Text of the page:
This is another circuit-style workout, but there’s only one long circuit. Repeat it a minimum of 3 times. Feel free to add weights where applicable. You’ll be working on a 50 seconds on, 10 seconds off pattern but feel free to take breaks if you need them.

  • Mountain climbers
  • Squats-to-lunges, switching sides every repetition
  • Kneel to prisoner squats
  • Walk-down to pushups 
  • Squick side lunges, switching sides every repetition 

Get that burn without your neighbors being bothered. These are quick enough moves with long intervals, meaning that you should have an elevated heart rate despite the lack of jumping around. 

High-Intensity Cardio Indoors

While running can be high-intensity, some of us don’t want to go outside at all and we’re still looking for a good sweat. No problem!

While these may not be as high-intensity as the workouts you can do at the gym, they will tire you out. Again, this is in a single-circuit format. Repeat it 3 to 5 times. Push yourself, but know your limits. 

This is another one that’s going to burn out your legs, so it’s best to space it out. If you’re going at your full intensity you should only be able to do it for 30 to 40 seconds. Start with 40 and go from there and take a 20-second break in between. 

  • Squat jumps
  • High knee taps
  • Burpees
  • Plank hip dips
  • Jumping jacks
  • Jumping lunges, switching sides every repetition

The plank hip dips here offer you a bit of a break in between those leg-heavy movements, but you’ll still feel it. This one isn’t apartment-friendly, so be warned if you have downstairs neighbors!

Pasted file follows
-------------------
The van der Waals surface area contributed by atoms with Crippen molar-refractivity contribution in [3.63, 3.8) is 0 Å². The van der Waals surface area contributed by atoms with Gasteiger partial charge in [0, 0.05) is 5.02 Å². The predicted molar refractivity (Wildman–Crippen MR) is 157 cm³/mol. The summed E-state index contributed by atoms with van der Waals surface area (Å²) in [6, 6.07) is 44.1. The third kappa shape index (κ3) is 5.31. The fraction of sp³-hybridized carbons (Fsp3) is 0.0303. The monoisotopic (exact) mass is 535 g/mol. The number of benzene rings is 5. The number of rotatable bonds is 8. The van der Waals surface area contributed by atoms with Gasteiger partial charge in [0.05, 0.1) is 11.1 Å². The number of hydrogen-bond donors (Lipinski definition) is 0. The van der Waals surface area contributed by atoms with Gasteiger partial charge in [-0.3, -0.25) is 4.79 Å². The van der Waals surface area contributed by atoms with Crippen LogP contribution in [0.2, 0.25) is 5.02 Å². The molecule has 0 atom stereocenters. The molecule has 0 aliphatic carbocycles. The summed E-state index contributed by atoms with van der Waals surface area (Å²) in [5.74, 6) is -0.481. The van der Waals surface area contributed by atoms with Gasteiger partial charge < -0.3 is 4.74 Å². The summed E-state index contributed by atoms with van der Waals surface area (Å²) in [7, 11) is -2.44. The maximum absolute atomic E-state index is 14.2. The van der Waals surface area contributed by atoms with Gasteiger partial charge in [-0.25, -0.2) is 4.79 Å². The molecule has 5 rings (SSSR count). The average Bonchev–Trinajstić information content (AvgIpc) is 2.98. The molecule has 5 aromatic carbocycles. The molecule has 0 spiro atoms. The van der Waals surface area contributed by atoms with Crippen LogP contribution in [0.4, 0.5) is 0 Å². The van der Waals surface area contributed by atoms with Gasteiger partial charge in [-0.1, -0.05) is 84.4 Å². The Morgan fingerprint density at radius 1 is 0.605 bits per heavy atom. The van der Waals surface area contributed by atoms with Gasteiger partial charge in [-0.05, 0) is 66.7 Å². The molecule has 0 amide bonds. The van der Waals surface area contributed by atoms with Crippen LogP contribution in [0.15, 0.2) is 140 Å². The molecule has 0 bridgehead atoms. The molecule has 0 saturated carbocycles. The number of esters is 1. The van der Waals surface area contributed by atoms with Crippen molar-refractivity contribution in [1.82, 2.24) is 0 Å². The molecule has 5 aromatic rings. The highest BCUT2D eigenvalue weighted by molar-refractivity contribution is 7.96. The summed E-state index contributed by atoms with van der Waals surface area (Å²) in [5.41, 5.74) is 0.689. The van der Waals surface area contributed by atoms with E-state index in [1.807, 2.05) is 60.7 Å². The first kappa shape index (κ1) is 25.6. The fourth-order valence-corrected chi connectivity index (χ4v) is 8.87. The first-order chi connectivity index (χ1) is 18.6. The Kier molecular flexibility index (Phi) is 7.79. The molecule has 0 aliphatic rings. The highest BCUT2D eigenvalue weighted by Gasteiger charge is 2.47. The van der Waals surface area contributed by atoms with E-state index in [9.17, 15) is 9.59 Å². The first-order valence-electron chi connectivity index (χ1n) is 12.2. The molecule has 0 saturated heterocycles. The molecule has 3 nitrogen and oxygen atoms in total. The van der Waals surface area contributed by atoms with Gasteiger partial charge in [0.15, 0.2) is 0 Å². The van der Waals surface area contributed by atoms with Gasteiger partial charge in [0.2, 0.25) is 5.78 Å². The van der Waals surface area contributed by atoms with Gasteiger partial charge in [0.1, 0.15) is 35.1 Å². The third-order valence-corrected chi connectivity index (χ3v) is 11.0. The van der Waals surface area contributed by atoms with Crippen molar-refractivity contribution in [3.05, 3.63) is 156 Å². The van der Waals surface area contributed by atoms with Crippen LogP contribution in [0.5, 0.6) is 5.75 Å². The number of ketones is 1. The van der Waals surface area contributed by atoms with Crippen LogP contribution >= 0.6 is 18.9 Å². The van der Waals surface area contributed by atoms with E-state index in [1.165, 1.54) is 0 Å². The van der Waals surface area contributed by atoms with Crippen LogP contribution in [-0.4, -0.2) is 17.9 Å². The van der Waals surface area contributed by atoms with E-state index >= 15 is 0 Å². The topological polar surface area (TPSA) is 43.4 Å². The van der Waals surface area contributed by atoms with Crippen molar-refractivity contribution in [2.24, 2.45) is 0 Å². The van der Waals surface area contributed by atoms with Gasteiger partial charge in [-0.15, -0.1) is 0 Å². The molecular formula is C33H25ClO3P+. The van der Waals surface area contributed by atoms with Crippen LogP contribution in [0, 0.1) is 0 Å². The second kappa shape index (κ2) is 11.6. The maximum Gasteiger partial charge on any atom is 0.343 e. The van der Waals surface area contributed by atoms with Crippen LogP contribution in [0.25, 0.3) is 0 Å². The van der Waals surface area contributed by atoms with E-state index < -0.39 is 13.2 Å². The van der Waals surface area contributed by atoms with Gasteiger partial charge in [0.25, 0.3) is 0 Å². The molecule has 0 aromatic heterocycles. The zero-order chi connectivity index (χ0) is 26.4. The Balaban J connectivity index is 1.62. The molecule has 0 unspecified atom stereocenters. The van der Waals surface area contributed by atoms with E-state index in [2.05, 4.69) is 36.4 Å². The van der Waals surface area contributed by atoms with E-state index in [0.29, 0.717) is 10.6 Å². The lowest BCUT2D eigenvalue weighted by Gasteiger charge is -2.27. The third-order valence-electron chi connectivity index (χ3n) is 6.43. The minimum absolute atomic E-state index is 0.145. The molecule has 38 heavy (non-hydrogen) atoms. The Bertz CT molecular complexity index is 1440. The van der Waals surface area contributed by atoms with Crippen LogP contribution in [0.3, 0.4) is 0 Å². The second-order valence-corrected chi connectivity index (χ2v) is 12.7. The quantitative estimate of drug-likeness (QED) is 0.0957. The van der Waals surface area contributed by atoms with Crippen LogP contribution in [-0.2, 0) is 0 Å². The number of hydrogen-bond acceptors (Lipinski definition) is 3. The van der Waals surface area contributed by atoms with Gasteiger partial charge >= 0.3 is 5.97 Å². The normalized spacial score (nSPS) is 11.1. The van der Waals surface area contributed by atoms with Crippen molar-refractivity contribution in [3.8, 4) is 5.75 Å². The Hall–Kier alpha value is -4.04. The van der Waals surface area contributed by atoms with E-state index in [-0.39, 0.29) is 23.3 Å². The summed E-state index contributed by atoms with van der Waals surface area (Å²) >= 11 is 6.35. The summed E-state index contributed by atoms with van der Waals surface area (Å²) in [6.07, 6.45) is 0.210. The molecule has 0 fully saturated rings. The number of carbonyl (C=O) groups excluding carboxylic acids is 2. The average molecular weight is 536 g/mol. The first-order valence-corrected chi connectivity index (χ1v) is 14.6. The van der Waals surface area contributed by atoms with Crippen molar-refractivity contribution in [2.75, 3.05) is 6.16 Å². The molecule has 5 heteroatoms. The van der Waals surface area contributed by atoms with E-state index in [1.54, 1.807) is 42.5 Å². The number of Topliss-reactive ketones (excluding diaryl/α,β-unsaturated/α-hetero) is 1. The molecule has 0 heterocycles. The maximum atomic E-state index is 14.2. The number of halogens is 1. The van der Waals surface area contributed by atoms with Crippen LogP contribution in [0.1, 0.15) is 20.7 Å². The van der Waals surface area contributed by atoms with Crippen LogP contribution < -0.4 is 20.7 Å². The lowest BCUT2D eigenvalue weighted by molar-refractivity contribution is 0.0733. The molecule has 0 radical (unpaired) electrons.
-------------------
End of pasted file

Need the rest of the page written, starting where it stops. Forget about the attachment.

You Don’t Need The Gym to Get a Good Workout!

At-home workouts are a great way to feel the burn while you’re waiting for the gyms to open back up. It won’t be quite the same, but you’ll maintain your muscle and work on your cardiovascular health and flexibility all while gaining functional strength. 

Don’t knock at-home workouts before you try them!

If you want to supplement your workouts and boost your recovery so you can keep reaching your goals, we’ve got you covered. Visit our shop to check out our awesome supplements and exercise aids to keep you strong and ready to work. 

These products are not intended to diagnose, treat, cure or prevent any disease. All information presented here is not meant as a substitute for or alternative to information from health care practitioners. Please consult your health care professional about potential interactions or other possible complications before using any product.